January is a notoriously quiet month. The holidays are over and no one has any money for shopping or going out to dinner. If reading more, or at all, is part of your New Year’s resolution — and why shouldn’t it be? — here are three short but fantastic books to get you started: Girl Meets Boy by Ali Smith, Before by Irini Spanidou and The Lost Garden by Helen Humphreys.
Ali Smith’s new novel, Girl Meets Boy, part of Canongate’s distinguished Myth Series, is based on the myth of Iphis from Ovid’s Metamorphoses. In the myth, Iphis is a girl who is raised as a boy. She is later turned into a man so she can marry Ianthe, a woman she has fallen in love with.
In Smith’s adaptation, sisters Imogen and Anthea couldn’t be less alike. In the first scene, their grandfather begins a story with "Let me tell you about when I was a girl." While Imogen can’t get past the gender reversal, Anthea accepts it as a minor detail.
These differences continue as the sisters grow up and start working together at the advertising firm Pure. Shortly after they begin a campaign for bottled water, Anthea finds a beautiful boy (who turns out to be a girl) writing graffiti on one of Pure’s signs: "DON’T BE STUPID. WATER IS A HUMAN RIGHT. SELLING IT IN ANY WAY IS MORALLY WRO—.”
The moment is transformative for Anthea. Not only does she agree with the sentiment, but she falls in love with the scribe, Robin. All her ideas on gender and identity are confirmed: "He was the most beautiful boy I had ever seen in my life. But he looked really like a girl. She was the most beautiful boy I had ever seen in my life."
Cut to corporate-minded, image-obsessed and priggish Imogen, who is out for a run and trying to process her own transformative moment: catching her sister Anthea in an intimate embrace with Robin. "(My sister is A GAY)" is the first of Imogen’s many parenthetical contemplations.
Imogen’s reflections range from hilarious ("I should have known when she always liked songs that had I and you in them, instead of he and I") to absurd ("It is my mother’s fault for splitting up with our father. But if that’s true then I might also be a gay"). And she makes some interesting cultural references ("My sister is going to grow up into a dissatisfied older predatory totally dried-up abnormal woman like Judi Dench in that film Notes on a Scandal").
In the meantime, Anthea feels anything but dissatisfied or abnormal: "I was like a species that hadn’t even realized it lived in a near-desert till one day its taproot hit water." She leaves her job at Pure and joins Robin’s crusade to spread the message that advertising is "a new kind of myth-making."
Smith is brilliant at allowing the structure and language of each section to reflect the character’s point of view. Imogen’s thoughts are primarily written in parentheses, which is how she believes the world sees her — parenthetically, just as a side note. When she too finds love and finally begins to understand her sister, Imogen considers, "I have thought for a long time that the way my clothes hang on me is more important than me inside them."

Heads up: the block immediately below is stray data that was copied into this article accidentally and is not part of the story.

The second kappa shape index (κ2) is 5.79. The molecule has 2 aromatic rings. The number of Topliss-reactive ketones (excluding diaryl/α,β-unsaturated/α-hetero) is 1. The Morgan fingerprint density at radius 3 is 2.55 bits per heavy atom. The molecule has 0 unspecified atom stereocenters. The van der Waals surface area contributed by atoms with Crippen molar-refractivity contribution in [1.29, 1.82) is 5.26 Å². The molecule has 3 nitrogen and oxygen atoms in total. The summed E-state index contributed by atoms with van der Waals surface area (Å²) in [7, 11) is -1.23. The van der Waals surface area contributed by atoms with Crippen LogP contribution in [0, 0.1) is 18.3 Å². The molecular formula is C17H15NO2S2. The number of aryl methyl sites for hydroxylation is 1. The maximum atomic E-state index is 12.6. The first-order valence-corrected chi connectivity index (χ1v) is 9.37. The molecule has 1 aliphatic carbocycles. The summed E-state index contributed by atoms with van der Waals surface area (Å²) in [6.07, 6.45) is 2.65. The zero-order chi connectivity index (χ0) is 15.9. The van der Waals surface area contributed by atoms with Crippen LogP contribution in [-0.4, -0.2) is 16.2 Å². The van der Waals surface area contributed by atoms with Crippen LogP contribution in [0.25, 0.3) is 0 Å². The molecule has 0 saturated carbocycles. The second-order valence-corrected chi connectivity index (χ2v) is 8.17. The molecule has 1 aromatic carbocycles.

Anthea, on the other hand, rhapsodizes about love and identity — as well as language’s limited ability to describe them — in prose that reads like poetry: "I was a he was a we were a girl and a girl and a boy and a boy, we were blades, were a knife that could cut through myths."
In this stunning gem of a book, Smith exposes the myths surrounding us all — in the pages of our books, buried in our hearts and, it seems, sprayed across our billboards.
Speaking of myths, Irini Spanidou’s superb new book, Before, takes on a big one: beauty. It’s difficult to get readers to sympathize with a character whose primary struggle in life is her prettiness, but Spanidou manages to do just that with the vulnerable and young Beatrice James.
Beatrice’s glow is like a paper lantern: "exquisitely painted, easily torn." She possesses the kind of beauty that makes people — men and women alike — want to love and rescue her, and often for all the wrong reasons.
It’s the early ’70s and Beatrice is living in SoHo, surrounded by trash, graffiti and anti-war posters. On the surface she has everything going for her: beauty, intelligence, style, a moderate but sustainable trust fund and an entourage of admirers.
It is this last asset, however, that is perhaps the most troublesome for Beatrice. Certainly it is the most misleading. "An ugly woman," she thinks, "knew she was loved for herself when she was loved. Beauty … beauty got you laid easy enough, that was for certain. Beauty got you f—ed."
Among Beatrice’s dubious admirers is her husband, Ned, a struggling painter whose love of her beauty and wealth has turned to hatred. Their relationship is thorny. Both still hold on to sex as a means of connection — Ned to show his resentment and Beatrice to show just about everything else.
Eventually Beatrice understands what’s at the core of their intimacy: "These days he had sex with her just to get off, and it was like he was spitting on the ground to affirm contempt. It had gotten so she wanted him to f— her for the peace of knowing there was no lower place for her to sink."